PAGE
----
Samui Wining & Dining
Knowing Your Onions

Or,in this case, knowing your lettuce.


8We’d all like to eat a little healthier. And we know that salads are one of the healthiest of fares knocking about. But the idea of munching only on lettuce is as appealing to some as eating their own arm. Incorporating leafy greens into your diet doesn’t have to be boring though. Gone are the days where your only lettuce option was a mundane ball of watery iceberg. In the modern day supermarket you've got access to a fantastic array of leafy options, of all shapes, sizes and flavours, all year round.

    Although recent efforts by governments all over the world to encourage healthy eating have seen more and more people regularly eating their greens, lettuce has actually been around for over 4,500 years. But it didn't always look the way it does now. It originated as a weed that grew in the Mediterranean basin. From there it made its way into the New World via Christopher Columbus, after which the Americans began cultivating it themselves, and subsequently lettuce's popularity spread across the globe.

      Rocket, with its peppery flavour, is a fantastic leaf for adding bite to a dish. Generally speaking, you can determine the strength of flavour of rocket by the size of its leaves – larger leaves are stronger tasting. Eat it alone for a full-on flavour, or mix some in with another variety of lettuce for a subtler salad. Another bright and peppery leaf that’ll pep up any salad is watercress. It’s actually part of the mustard family, which explains its pungent smell and flavour. The hearty flavour of leaves like rocket and watercress make them great for adding to salads with more muted ingredients like chicken.

      The crunch of a particular lettuce helps determine which other ingredients go best with it. Lettuces with subtle flavours and soft textures benefit from light vinaigrettes. Little gem, for example, is suited to a delicate lemon-infused dressing that allows you to still taste the lettuce rather than overpowering it. Romaine lettuce, on the other hand, is a hearty leaf with a steady crunch, and its rigid texture can stand up to powerful flavours like a thick, blue cheese dressing. To get these sorts of combinations wrong is not the end of the world, but get them right and you show both the lettuce and the dressing in their best light.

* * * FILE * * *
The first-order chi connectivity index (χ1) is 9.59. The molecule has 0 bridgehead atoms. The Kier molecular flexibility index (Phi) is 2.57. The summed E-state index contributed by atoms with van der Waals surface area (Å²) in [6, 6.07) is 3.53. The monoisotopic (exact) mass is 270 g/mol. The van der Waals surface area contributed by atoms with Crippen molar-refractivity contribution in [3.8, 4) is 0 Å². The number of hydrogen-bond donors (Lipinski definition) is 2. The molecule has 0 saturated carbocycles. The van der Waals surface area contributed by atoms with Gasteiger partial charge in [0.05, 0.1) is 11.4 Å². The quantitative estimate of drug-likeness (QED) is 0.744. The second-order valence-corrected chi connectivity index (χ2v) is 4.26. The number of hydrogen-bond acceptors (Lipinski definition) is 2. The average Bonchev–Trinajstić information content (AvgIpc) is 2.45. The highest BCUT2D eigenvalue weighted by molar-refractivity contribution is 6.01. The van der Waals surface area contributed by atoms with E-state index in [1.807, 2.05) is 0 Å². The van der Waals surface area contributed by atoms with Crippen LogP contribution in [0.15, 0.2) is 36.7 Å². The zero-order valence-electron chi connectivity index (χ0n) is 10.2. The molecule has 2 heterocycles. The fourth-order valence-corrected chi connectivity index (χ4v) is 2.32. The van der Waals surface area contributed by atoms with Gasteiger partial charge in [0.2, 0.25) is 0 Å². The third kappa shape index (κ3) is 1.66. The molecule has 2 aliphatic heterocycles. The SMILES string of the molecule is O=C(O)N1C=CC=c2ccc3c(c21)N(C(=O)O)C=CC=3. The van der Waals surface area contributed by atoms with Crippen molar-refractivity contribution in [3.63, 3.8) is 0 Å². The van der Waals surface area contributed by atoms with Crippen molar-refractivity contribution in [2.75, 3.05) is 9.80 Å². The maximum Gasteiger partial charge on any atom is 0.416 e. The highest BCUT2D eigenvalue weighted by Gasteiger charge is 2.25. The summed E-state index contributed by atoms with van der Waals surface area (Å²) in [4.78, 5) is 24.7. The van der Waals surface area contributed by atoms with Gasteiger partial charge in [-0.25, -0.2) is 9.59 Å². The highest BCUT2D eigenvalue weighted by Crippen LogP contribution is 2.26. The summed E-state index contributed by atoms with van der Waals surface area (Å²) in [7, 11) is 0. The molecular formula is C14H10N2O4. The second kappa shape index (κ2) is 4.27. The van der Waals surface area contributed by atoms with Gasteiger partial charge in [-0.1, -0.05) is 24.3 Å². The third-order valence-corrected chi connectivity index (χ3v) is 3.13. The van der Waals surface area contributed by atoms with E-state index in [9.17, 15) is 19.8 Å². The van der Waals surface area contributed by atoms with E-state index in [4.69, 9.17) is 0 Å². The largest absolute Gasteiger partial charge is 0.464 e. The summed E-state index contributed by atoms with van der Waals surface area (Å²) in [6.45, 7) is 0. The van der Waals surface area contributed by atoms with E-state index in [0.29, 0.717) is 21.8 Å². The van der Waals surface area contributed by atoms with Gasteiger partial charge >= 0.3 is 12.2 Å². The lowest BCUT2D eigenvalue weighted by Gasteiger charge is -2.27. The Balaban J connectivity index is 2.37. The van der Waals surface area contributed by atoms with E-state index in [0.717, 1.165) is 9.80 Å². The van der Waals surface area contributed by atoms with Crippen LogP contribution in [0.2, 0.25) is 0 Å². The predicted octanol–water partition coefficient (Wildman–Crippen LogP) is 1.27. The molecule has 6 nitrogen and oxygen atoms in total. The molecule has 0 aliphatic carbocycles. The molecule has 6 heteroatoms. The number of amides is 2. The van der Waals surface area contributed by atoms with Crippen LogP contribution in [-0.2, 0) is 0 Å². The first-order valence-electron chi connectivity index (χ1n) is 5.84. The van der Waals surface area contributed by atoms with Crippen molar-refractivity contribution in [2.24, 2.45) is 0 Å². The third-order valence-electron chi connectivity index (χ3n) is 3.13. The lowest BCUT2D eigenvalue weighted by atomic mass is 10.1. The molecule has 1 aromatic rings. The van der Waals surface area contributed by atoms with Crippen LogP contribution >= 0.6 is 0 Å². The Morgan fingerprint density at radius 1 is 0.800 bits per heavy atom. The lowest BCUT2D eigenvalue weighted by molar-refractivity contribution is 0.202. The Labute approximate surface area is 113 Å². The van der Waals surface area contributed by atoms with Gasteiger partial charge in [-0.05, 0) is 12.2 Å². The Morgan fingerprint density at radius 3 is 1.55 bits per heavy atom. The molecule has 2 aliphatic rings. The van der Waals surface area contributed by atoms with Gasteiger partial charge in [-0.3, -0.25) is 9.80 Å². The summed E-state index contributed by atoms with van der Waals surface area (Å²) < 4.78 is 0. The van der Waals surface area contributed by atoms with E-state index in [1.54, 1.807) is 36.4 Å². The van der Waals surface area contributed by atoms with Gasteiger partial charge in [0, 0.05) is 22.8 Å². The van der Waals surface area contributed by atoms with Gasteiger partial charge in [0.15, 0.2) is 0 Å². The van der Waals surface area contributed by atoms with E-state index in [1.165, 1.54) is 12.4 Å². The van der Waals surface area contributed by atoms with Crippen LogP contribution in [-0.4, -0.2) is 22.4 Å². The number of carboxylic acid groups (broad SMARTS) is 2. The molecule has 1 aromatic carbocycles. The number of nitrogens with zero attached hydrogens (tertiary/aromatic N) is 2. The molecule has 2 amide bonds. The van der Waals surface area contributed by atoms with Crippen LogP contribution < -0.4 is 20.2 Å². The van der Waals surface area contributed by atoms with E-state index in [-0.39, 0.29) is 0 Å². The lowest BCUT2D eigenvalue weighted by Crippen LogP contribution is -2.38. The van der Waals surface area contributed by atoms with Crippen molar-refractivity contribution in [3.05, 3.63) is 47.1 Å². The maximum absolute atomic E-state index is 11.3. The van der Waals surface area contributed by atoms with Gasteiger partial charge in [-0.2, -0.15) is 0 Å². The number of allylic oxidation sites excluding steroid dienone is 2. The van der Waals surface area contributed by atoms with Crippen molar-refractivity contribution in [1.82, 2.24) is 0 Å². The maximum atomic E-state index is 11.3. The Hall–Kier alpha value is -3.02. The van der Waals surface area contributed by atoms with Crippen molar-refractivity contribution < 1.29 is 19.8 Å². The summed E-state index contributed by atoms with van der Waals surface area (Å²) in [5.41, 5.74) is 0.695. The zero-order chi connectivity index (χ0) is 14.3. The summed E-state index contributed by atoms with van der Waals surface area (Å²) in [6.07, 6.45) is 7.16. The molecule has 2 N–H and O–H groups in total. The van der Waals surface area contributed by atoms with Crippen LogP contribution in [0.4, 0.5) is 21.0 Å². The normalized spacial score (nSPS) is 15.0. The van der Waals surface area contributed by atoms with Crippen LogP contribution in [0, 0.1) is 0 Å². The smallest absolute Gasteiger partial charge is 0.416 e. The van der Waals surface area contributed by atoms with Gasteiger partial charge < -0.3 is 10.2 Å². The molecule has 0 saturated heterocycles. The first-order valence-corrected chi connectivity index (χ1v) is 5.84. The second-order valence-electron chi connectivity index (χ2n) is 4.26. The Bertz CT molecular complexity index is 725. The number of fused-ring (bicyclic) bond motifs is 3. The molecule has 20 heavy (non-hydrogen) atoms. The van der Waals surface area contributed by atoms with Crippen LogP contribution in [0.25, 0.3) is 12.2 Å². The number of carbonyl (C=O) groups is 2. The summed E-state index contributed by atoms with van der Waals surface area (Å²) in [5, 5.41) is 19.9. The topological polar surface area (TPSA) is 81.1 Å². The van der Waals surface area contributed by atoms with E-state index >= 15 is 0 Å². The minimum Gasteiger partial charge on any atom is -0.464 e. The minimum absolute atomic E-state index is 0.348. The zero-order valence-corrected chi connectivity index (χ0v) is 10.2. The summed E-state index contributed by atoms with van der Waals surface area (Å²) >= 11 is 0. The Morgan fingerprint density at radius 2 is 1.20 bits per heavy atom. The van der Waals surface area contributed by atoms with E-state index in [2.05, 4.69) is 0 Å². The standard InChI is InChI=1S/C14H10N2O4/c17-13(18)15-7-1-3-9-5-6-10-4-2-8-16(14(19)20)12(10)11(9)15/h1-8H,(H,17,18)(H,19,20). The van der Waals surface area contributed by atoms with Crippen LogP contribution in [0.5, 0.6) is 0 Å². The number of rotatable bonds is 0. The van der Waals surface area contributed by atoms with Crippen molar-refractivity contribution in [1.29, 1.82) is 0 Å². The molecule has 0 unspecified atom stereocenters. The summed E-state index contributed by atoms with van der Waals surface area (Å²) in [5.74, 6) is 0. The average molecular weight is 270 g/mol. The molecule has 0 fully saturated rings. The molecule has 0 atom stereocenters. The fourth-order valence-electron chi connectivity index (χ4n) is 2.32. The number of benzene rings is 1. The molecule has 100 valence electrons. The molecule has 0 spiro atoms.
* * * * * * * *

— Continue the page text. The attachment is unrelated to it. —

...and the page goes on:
While it may not be the most highly regarded of leaves in culinary circles, the humble iceberg does have a lot to answer for. It’s one of the defining ingredients responsible for the rise to prominence of the hamburger. Not many would argue that the thick crunch saddled with flame grilled, ground mince isn’t a match made in heaven.

      What a lot of people don't know is, that in 19th century England, lettuce was also used in cooking, not just as a raw leaf. You’ll find that lettuce crops up in a number of traditional recipes. It was a key ingredient in many soups and stews contributing a little sweetness or bitterness, depending on which leaf was used. Braised rabbit with lettuce is arguably the most famous old English cooked lettuce dish. To serve four people you'd use two cups of romaine lettuce cut into half inch pieces. You add it right at the end of the braising process, which lasts about 40 minutes, popping it into the pan just before serving – you only want to cook it until the outer leaves have wilted but the stalkier ones remain crisp. That way the romaine still retains its original consistency, rather than becoming totally sodden slop, like cooked spinach.

      In the East, a whole host of vegetables are often pickled, both for flavour and for preservation purposes. But cabbage, lettuce's veritable cousin, is the most widely pickled. In Korea, pickled cabbage is so popular that it has become the country’s national dish. And it's only a side dish - albeit one that's served with almost every meal in Korea. It's so famous that nationals even say "kimchi!" in the place of "cheese!" when having their picture taken.

      But lest we forget where this article started, with the discussion of lettuce as an integral part of a healthy diet. What we didn’t discuss though is that not only is lettuce low in calories and fat, but it’s nutritious too. Generally speaking, the darker the leaf, the more nutritious the lettuce is – darker greens come packed with vitamin A and C, as well as fibre and iron. And luckily the darker the colour the more flavoursome the leaf is too.

      Between salads and cooked dishes, there’s so much you can do with lettuce. It really is more than just 'rabbit food'.



Christina Wylie


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